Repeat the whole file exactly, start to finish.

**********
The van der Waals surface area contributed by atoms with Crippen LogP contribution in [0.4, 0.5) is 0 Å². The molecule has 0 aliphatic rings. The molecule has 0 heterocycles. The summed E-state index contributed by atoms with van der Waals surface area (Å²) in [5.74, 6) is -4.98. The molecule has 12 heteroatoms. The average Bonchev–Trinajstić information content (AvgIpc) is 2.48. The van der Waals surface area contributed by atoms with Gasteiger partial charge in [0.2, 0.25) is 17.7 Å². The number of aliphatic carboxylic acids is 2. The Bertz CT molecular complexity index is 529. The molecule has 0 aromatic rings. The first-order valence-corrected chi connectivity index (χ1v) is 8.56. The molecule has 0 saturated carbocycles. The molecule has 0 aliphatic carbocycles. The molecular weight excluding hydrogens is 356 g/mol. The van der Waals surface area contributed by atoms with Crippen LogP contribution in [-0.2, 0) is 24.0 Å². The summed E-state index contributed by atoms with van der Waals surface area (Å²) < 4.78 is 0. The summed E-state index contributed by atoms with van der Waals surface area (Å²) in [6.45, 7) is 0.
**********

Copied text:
The van der Waals surface area contributed by atoms with Crippen LogP contribution in [0.4, 0.5) is 0 Å². The molecule has 0 aliphatic rings. The molecule has 0 heterocycles. The summed E-state index contributed by atoms with van der Waals surface area (Å²) in [5.74, 6) is -4.98. The molecule has 12 heteroatoms. The average Bonchev–Trinajstić information content (AvgIpc) is 2.48. The van der Waals surface area contributed by atoms with Gasteiger partial charge in [0.2, 0.25) is 17.7 Å². The number of aliphatic carboxylic acids is 2. The Bertz CT molecular complexity index is 529. The molecule has 0 aromatic rings. The first-order valence-corrected chi connectivity index (χ1v) is 8.56. The molecule has 0 saturated carbocycles. The molecule has 0 aliphatic carbocycles. The molecular weight excluding hydrogens is 356 g/mol. The van der Waals surface area contributed by atoms with Crippen LogP contribution in [-0.2, 0) is 24.0 Å². The summed E-state index contributed by atoms with van der Waals surface area (Å²) < 4.78 is 0. The summed E-state index contributed by atoms with van der Waals surface area (Å²) in [6.45, 7) is 0.